As usual the G20 meeting delivered little for markets to get their teeth into but there could be some important implications going forward. Firstly, the elevation of the role of the G20 meetings in economic matter compared to the G8 means that emerging market economies will finally have a stronger say in economic policy co-ordination. The “framework for strong, sustainable and balanced growth” ought to ensure a broader planning that is not dominated by just a few countries.
It is not entirely surprising that G20 officials have committed to maintaining expansive fiscal and monetary stimulus until recovery looks more sustainable, but it will come as a relief to markets that officials are not going to prematurely reverse such policies and hit growth just as it gets going. The risk of course is that both fiscal and monetary policy is left too lose for too long, fuelling potentially significant inflation pressures.
To counter market concerns about inflation getting out of control some officials are already indicating that markets will have to start contemplating a reversal of policies. Fed Governor Warsh noted that the Fed may need to be as aggressive in reversing policy as it was in implementing it whilst ECB member Mersch highlighted “timely preparation” about when to raise rates and withdraw liquidity.
Getting back to the G20, the focus on more balanced growth, with savings surplus countries, namely China, Germany, Japan and oil exporters pushed to increase domestic demand whilst debtor countries including the US, urged to reduce fiscal and current account deficits, will go a long way if implemented to correct global imbalances. However, one of the key adjustments that will need to be made is a weaker dollar, especially against Asian currencies, but there is no mention of this.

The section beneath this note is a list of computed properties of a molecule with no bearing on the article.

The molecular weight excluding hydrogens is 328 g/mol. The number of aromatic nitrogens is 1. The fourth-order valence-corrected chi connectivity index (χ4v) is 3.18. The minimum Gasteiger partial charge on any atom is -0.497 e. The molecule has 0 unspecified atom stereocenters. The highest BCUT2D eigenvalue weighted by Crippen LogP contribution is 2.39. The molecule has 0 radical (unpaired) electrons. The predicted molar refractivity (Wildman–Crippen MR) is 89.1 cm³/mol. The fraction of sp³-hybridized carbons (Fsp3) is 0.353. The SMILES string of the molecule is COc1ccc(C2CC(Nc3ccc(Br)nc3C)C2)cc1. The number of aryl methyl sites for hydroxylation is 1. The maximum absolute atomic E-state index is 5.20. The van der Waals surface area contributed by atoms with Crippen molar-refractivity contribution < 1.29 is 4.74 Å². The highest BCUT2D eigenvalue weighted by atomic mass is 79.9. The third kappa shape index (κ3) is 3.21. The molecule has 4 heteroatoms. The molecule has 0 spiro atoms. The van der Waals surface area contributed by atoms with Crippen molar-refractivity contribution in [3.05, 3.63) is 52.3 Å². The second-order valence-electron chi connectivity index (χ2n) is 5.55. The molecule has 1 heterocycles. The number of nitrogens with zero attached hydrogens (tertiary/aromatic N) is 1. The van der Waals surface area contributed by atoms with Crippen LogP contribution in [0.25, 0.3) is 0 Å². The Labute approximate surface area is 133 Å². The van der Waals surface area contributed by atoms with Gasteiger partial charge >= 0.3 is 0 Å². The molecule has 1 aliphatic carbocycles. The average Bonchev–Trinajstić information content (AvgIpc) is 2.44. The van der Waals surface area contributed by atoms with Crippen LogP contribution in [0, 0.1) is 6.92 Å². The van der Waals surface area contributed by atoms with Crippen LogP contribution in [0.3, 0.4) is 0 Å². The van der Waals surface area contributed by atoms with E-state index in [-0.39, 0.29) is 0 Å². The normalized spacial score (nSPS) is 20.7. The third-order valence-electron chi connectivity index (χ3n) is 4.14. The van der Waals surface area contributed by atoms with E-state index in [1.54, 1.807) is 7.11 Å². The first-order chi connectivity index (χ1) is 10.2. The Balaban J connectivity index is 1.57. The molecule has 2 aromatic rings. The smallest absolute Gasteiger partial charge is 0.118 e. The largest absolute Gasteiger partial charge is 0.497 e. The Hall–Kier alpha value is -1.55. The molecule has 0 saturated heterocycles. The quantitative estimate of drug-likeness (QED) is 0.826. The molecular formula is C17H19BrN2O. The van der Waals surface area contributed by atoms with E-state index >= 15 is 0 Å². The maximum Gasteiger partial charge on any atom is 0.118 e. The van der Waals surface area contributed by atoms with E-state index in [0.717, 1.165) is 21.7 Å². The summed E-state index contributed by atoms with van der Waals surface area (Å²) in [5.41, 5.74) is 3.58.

Instead, US Treasury Secretary Geithner reiterated the familiar US “strong dollar” stance, but officials in other countries are unlikely be particularly supportive given the growing calls to replace the dollar as the world’s foremost reserve currency. A weaker dollar will be crucial in any rebalancing of the world economy given that it would reduce the purchasing power of US consumers and help to reduce the current account deficit.
Whether central banks in Asia allow their currencies to strengthen against the dollar and really support a global rebalancing is another matter. It could be a long time before global rebalancing becomes a reality. A weaker post crisis US consumer will help but currencies will also have to play their part in the rebalancing game.